South Africa Could Reduce HIV-Associated Long-Term Costs, Extend Lives With Earlier Treatment, Study Says
July 26, 2011
If South Africa followed WHO recommendations for earlier therapy for people living with HIV, thousands of lives could be extended and the country would start saving money after 16 years, according to a study recently published online in PLoS One, United Press International reports.
The study, which "used a mathematical model to predict the impact of adopting the new WHO guidelines on HIV prevalence, incidence and cost," found the initial costs would "be greater because of the increased number of people now eligible for treatment," the news agency writes, noting that in the long term, costs would decline because of a reduced number of HIV cases (7/26).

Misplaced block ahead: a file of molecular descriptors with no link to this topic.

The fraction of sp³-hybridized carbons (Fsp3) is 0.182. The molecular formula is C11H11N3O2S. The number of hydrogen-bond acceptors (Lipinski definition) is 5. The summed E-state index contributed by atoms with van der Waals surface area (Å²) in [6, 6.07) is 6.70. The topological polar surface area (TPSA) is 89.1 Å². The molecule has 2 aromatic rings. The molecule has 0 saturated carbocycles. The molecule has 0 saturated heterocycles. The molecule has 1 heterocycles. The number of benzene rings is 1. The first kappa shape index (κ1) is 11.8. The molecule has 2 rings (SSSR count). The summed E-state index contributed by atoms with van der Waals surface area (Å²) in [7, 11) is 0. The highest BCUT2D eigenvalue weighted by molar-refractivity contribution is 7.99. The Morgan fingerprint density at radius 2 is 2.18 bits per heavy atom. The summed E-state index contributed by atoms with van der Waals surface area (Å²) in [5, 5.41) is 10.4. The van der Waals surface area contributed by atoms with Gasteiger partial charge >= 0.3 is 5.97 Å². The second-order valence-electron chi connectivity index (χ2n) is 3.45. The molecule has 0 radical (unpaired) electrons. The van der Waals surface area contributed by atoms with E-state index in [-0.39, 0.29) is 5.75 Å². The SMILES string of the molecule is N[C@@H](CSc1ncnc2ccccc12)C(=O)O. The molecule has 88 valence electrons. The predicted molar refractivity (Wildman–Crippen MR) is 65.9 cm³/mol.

This article was provided by Henry J. Kaiser Family Foundation. It is a part of the publication Kaiser Daily Global Health Policy Report. Visit the Kaiser Family Foundation's website to find out more about their activities, publications and services.
Add Your Comment:
(Please note: Your name and comment will be public, and may even show up in
Internet search results. Be careful when providing personal information! Before
adding your comment, please read TheBody.com's Comment Policy.)